In the last post we talked about how probiotics, the healthy bacteria, can keep your GI tract healthy and therefore prevent disease. The other great thing about probiotics is that they help with bowel regularity, something that is important to everyone!
Today our topic is prebiotics, the fuel for probiotics.
What are Prebiotics?
It’s pretty simple! Prebiotics feed, or stimulate growth of probiotic bacteria (the good guys!). They nourish Probiotic bacteria and yeasts so that they
can grow faster.
Some experts have argued that consuming prebiotics, rather than
probiotics is more practical since taking probiotic bacteria by mouth is more unpredictable in how it can survive in each persons GI tract. In
contrast, prebiotics are not sensitive to digestive acids or enzymes.
The criteria for classification as a prebiotic are:
- resistant to digestion
- fermented by colon microflora
- able to selectively stimulate growth of good bacteria
- beneficial to the host’s health
Inulin and oligofructose, are the best-studied prebiotics. You may be able to find these in supplement form, usually as
Fructo-Oligosaccharides (FOS) or Inulin. However, you don’t need to take supplements of prebiotics; There are many foods that provide prebiotics!
and oligofructose are present in varying amounts in more than 36,000
plant foods. For example, there are oligosaccharides in soy, peas, and beans which might be one of
the reasons they are cancer-preventive. Fermentation of prebiotics
in the colon produces butyrate, which may reduce cancer growth.
Food Sources of Prebiotics:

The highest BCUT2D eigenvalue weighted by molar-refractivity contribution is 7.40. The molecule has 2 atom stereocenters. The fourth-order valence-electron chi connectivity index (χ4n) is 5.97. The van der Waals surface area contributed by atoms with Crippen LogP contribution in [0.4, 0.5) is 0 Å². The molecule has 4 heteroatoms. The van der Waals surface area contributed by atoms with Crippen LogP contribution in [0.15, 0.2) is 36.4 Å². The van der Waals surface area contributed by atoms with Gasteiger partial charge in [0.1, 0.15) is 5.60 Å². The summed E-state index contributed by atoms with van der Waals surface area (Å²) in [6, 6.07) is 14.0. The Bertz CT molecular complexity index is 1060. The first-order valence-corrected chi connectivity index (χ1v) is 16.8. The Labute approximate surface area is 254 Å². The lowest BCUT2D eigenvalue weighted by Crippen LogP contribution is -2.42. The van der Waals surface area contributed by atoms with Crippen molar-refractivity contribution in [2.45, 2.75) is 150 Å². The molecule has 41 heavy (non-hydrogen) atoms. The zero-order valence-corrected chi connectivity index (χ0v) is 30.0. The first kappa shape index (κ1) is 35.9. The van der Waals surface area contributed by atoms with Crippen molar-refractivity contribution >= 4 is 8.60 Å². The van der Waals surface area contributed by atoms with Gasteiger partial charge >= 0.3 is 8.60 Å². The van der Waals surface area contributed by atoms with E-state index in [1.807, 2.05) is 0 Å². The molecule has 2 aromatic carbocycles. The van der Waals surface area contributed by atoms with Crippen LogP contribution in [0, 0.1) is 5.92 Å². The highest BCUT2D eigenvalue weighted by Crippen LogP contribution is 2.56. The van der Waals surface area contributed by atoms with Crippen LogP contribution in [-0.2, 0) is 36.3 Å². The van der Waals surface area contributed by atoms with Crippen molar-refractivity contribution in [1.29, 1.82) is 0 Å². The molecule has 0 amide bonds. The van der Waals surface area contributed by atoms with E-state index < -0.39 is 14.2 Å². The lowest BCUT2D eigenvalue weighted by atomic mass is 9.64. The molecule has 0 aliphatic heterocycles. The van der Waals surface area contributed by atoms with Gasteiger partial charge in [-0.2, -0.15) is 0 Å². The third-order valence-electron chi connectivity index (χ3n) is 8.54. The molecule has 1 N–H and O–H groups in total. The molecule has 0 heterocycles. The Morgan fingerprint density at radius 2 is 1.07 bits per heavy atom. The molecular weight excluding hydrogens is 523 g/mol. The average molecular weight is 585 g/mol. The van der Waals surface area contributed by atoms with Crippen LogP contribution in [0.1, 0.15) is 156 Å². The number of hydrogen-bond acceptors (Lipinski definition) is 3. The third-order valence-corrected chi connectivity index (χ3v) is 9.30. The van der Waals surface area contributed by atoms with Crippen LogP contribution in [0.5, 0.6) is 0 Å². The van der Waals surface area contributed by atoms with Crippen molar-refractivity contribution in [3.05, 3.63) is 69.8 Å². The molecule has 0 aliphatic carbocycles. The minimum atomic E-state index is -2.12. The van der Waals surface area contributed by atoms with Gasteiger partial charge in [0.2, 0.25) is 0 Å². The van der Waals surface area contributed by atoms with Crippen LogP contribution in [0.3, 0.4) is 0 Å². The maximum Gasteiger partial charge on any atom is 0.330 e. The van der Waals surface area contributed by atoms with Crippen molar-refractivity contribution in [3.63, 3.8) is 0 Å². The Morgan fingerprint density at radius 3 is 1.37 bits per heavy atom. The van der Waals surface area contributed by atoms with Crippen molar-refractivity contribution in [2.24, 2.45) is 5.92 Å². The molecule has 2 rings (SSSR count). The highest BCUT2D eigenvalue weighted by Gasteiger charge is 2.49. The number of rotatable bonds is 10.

Excellent food sources of prebiotics are chicory root (roughly 15% to 20% inulin and 5% to
10% oligofructose) and Jerusalem artichokes.
Personally, I have consumed a coffee alternative that was made of chicory root, called Teeccino. I’m not sure if you get any prebiotics by consuming the brewed liquid, or if you actually need to consume the root. I don’t think I’d be up for eating the grounds! I have also seen inulin in the Stonyfield yogurts.
Others sources include:
- whole grains,
- greens (dandelion, spinach, collard greens, chard,
kale, mustard greens),
- bananas, and
used commercially in foods is extracted from chicory or synthesized from
For those undergoing treatment for cancer, there is actually some animal research showing that FOS and Inulin may help your chemotherapy
treatments work better!
So here’s the bottom line on biotics, both pre and pro. Eat plenty of sources of prebiotics every day to promote healthy bacteria in your gut. The healthy bacteria will help with bowel regularity, and will strengthen the immune functions of your GI tract to reduce your risk for cancer.
Have a great New Year! I can’t wait to hear about all of your healthy eating resolutions!